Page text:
Cognizant Classic in The Palm Beaches

PGA National (Champion Course)



Equipment

Wilson Dynapower fairway woods, hybrids: What you need to know

January 17, 2023
/content/dam/images/golfdigest/fullset/2023/1/DYNAPWR_Fairway_Hero.png.high-res.jpeg

WHAT YOU NEED TO KNOW: The Wilson Dynapower fairway woods and hybrids took their simplified shaping cues from what better players were looking for, but both boast forgiving face technologies average players need. Those variable thickness faces, borrowed from the same artificial intelligence technology developed for the Dynapower drivers, provide the keys golfers need to launch it higher and fly it farther.

/content/dam/images/golfdigest/fullset/2023/1/DYNAPWR_Hybrid_Hero.png.high-res.jpeg

PRICE: Fairway woods, $250 (15, 18, 21 degrees). Hybrids, $220 (19, 22, 25, 28 degrees). Available for pre-order Feb. 22, in stores March 1.

/content/dam/images/golfdigest/fullset/2023/1/DYNAPWR_Fairway_Face.png.high-res.jpeg
Wilson Dynapower
$250 | Golf Galaxy
4.0
GD SCORE GD HOT LIST SCORE
Hot List Silver
$250

It sounds exceptional to build a fairway wood with the expanding possibilities of artificial intelligence, but a worthy design needs the best input of machine and human to truly elevate the standard. Wilson’s team used supercomputers and thousands of simulations to uncover the precise levels of varying thicknesses on the face to maximize ball speeds. Engineers also sought the wisdom of tour players. Their input on the flatter profile and shallower face improved the versatility so that more players of all skill levels could take advantage of that high-tech, high-speed face.

More on this club

3 COOL THINGS

/content/dam/images/golfdigest/fullset/2023/1/DYNAPWR_Fairway_Toe.png.high-res.jpeg

1. A face that has driver intelligence. Given their smaller faces, fairway woods and hybrids seemingly would have to use a completely different technology than the larger metalwood in the driver family. But Wilson’s design team went right to the same highly complex algorithms developed through artificial intelligence to find a face that would flex better for more ball speed. That increased distance potential isn’t just for the best impacts, but the variable thickness design makes those mis-hits fly hotter, too.

The methodology looked at 17 separate control points across the face. Possible solutions were developed by computers running 500 iterations at a time. Like the driver faces, the PKR2 fairway wood and hybrid faces feature continuously variable thicknesses that radiate from the center in concentric circular patterns. The result was a decrease in the difference between off-center and center hits.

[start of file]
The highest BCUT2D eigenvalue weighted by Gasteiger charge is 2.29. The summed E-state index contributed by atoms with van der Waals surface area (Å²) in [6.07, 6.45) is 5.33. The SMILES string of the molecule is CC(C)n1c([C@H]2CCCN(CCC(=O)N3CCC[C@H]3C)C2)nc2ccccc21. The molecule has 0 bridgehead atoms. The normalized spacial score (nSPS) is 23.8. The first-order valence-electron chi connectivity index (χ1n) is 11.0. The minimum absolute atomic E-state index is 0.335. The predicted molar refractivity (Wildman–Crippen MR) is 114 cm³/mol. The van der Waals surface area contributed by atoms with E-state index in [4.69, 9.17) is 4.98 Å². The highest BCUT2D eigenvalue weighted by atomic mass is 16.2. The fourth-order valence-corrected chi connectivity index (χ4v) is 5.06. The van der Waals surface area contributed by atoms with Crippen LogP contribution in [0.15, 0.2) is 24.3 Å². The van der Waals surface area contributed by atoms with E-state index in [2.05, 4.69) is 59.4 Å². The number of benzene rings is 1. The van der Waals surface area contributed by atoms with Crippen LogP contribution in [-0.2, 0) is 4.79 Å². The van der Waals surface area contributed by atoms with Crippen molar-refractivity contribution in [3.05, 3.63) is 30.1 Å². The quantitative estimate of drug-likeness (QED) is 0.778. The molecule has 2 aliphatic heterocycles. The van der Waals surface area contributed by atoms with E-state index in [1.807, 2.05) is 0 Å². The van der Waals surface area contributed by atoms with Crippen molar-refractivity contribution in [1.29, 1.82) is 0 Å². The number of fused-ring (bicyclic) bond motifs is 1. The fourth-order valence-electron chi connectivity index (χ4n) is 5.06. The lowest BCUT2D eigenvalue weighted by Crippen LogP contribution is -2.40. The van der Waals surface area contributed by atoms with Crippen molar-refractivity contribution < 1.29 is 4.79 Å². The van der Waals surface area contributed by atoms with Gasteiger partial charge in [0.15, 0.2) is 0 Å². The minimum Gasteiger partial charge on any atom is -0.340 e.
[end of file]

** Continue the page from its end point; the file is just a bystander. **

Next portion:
/content/dam/images/golfdigest/fullset/2023/1/DYNAPWR_Hybrid_Toe.png.high-res.jpeg

2. Weighting back (and front) for forgiveness. A rear weight of 12 grams helped increase the fairway wood's stability on off-center hits, while the hybrid’s slight increase in size boosted its overall stability, too. Both the fairway wood and hybrid also feature an internal pad of weight in the sole and close to the face. This helps lower the center of gravity to put it more in line with the center of the face, while not being so close to the face that it restricts how the face flexes. This leads to a higher, more efficient ball flight with low spin. All that discretionary mass is only possible because the crowns on both the fairway woods and hybrids features a variable thickness design where thicker beams divide pie-shped ultra-thin pieces in the crown. The crowns get as thin as .023 inches or well under the thickness of a credit card.

3. Simple shaping from the tour benefits all golfers, too. While neither the Dynapower fairway woods or hybrids feature adjustability in the hosel or sole, it appears they moved off those features to find a simpler, compact shape easier to hit from a variety of lies. That shaping came from tour player preferences, but the goal also was to develop a more forgiving shape. That meant both in terms of CG location and the visual confidence the right shape could mean for these, the hardest clubs to hit off the deck. “It starts to get what we like to call flatter and longer,” said Wilson’s Jon Pergande, manager of global innovation. “That shape keeps it lower to the ground so it more easily gets behind the ball at address and impact.”